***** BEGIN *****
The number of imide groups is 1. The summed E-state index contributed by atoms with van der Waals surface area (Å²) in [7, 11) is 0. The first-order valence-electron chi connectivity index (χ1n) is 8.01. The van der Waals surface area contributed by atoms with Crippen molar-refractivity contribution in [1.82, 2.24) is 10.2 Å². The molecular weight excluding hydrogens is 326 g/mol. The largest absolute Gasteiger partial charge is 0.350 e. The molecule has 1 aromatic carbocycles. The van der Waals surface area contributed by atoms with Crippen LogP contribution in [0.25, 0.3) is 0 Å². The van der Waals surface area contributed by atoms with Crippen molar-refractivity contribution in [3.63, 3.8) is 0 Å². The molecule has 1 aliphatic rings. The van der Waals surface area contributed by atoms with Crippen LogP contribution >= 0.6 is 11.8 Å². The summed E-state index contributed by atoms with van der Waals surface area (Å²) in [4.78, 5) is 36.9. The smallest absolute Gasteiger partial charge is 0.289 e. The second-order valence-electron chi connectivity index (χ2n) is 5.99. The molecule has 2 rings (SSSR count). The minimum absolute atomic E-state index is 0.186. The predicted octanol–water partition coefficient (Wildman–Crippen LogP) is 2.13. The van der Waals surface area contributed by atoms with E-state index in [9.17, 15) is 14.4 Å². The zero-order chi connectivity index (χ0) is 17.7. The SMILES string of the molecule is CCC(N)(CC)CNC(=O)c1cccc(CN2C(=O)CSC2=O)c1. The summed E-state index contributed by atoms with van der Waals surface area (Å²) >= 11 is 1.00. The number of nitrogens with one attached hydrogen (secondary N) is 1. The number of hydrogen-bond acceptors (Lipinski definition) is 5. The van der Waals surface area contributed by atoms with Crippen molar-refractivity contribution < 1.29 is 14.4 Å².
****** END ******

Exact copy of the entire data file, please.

The number of imide groups is 1. The summed E-state index contributed by atoms with van der Waals surface area (Å²) in [7, 11) is 0. The first-order valence-electron chi connectivity index (χ1n) is 8.01. The van der Waals surface area contributed by atoms with Crippen molar-refractivity contribution in [1.82, 2.24) is 10.2 Å². The molecular weight excluding hydrogens is 326 g/mol. The largest absolute Gasteiger partial charge is 0.350 e. The molecule has 1 aromatic carbocycles. The van der Waals surface area contributed by atoms with Crippen LogP contribution in [0.25, 0.3) is 0 Å². The van der Waals surface area contributed by atoms with Crippen molar-refractivity contribution in [3.63, 3.8) is 0 Å². The molecule has 1 aliphatic rings. The van der Waals surface area contributed by atoms with Crippen LogP contribution >= 0.6 is 11.8 Å². The summed E-state index contributed by atoms with van der Waals surface area (Å²) in [4.78, 5) is 36.9. The smallest absolute Gasteiger partial charge is 0.289 e. The second-order valence-electron chi connectivity index (χ2n) is 5.99. The molecule has 2 rings (SSSR count). The minimum absolute atomic E-state index is 0.186. The predicted octanol–water partition coefficient (Wildman–Crippen LogP) is 2.13. The van der Waals surface area contributed by atoms with E-state index in [9.17, 15) is 14.4 Å². The zero-order chi connectivity index (χ0) is 17.7. The SMILES string of the molecule is CCC(N)(CC)CNC(=O)c1cccc(CN2C(=O)CSC2=O)c1. The summed E-state index contributed by atoms with van der Waals surface area (Å²) >= 11 is 1.00. The number of nitrogens with one attached hydrogen (secondary N) is 1. The number of hydrogen-bond acceptors (Lipinski definition) is 5. The van der Waals surface area contributed by atoms with Crippen molar-refractivity contribution < 1.29 is 14.4 Å².